5 Best Lightweight, Battery-Powered Portable Bass Amps

Best Battery-Powered Portable Bass Amps

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Welcome to the 21st century. A phone that’s smaller than a bar of soap is a more powerful computer than we relied on to get to the moon. A magnetically-levitated train in China whisks travelers away at speeds north of 250 mph. Electric cars drive themselves.

Decent battery-powered and portable bass amps exist.

This last one might sound improbable, even after the lead-in but it’s honestly the one that I’m most excited about. Even though there are some limitations here, there’s a lot you can do with these little marvels of technology and we’ll cover everything you need to know.

But if you just want to skip ahead and see what made our list, you can check out our top three favorites here:

Best Overall
Pignose HOG-20
  • 20 watts is more than enough for small venues and busking all while staying lightweight at just 14 pounds
  • Comes with rechargeable batteries so you're ready to go without any additional purchases
  • Equipped with squeal overdrive control, two instrument inputs, and a headphone jack for a little of everything without extras you don't need
Lightest Weight and Budget-Friendly
Blackstar FLY3
  • Weighs less than 2 pounds and can easily fit inside a backpack
  • 3 watts won't bring down the house but it's plenty for living room shows, practice sessions, and busking
  • Great budget-friendly price which is perfect for beginner guitarists
Runner Up
Roland Micro-Cube Bass RX
  • Weighs less than 15 pounds but provides a ton of low end power
  • Offers 8 amp models, 1/8" aux input, tuner, drum machine, flanger, wah, delay, headphone, and mic input along with a whole pile of other features.
  • Long battery life of 11 hours and uses readily available (and affordable) AA batteries

Limitations Of Portable and Battery-Powered Bass Amplifiers

Before we get into what you need to look for in a lightweight bass amp, let’s make sure we’ve set some expectations.

Is your battery power bass amp going to thump harder than the big 100-pound behemoth that sits on the floor of your favorite recording studio?

Sorry, but it’s unlikely.

After all, bass frequencies are synonymous with size and power. The legendary Ampeg B-15, for example, favored by James Jamerson among others, weighs 99 pounds. And less than a decade ago, that was the norm in the world of bass amps. You also shouldn’t expect a portable bass amp to be a tube amp and for the hardcore audiophiles out there that’s already a tough thing to accept.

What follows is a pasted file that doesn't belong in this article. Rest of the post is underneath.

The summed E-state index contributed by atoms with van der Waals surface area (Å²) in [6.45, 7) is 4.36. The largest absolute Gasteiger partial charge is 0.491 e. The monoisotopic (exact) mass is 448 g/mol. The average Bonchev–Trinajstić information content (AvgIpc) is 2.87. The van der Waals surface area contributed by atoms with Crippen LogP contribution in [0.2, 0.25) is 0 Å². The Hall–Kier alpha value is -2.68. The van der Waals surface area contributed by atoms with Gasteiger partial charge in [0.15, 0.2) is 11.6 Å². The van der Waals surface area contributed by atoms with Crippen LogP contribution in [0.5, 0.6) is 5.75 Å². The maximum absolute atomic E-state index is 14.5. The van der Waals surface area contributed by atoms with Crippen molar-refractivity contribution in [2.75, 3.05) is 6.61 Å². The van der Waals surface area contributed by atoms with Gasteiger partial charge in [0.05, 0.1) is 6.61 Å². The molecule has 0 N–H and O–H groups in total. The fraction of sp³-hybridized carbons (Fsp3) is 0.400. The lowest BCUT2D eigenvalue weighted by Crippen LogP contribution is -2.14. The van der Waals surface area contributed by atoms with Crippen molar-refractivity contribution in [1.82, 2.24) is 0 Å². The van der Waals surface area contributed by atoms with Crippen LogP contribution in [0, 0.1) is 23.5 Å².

As amazing as a portable bass amp is I still have to admit, that the very idea of a battery-powered bass amp has limitations. It’s the laws of physics- you can only bump so hard when you’re small and battery-powered. But “only so hard” is a lot harder than you might imagine and it’s still more than enough to hit those deep, low frequencies that really resonate with people. With the amps on this list, you can rehearse in your room, play bass at acoustic bonfire jams, busk anywhere your heart desires, and even perform at small to medium-sized venues.

Yes, portable and powerful is truly the future of bass amps.

First of all, not to stick on the “physics” point too long, but keep this in mind. “Micro” and “bass” are two aspirations at opposite ends of a spectrum from one another. The more powerful portable bass amps are heavier. The truly micro ones are more like Bluetooth speakers than bass amps. Don’t blame me, blame Newton or something. Whoever invented physics…

What To Look For In A Battery-Powered Bass Amp

Okay, now that we know what we’re getting ourselves into let’s go through some of the basic things you need to consider before you decide which portable bass amp is right for you.

Size and Portability

Just how portable do you need?

Most professionals recommend that a 150-pound person carries no more than 15 pounds in a backpack– at least for long periods of time. I know the gig veterans and roadies are rolling their eyes but this at least gives us a starting point.

Most of the battery-powered bass amps on this list are around 15 pounds which put them in that sweet spot of not too much weight. But you can also find options as small as 2 pounds which are quite literary pocket bass amps.

So consider your gig setup and just how much walking you’re going to do outside of a car. We don’t have any portable bass amps on this list that are more than 24 pounds so don’t worry about picking on that isn’t actually portable if you stick with this list.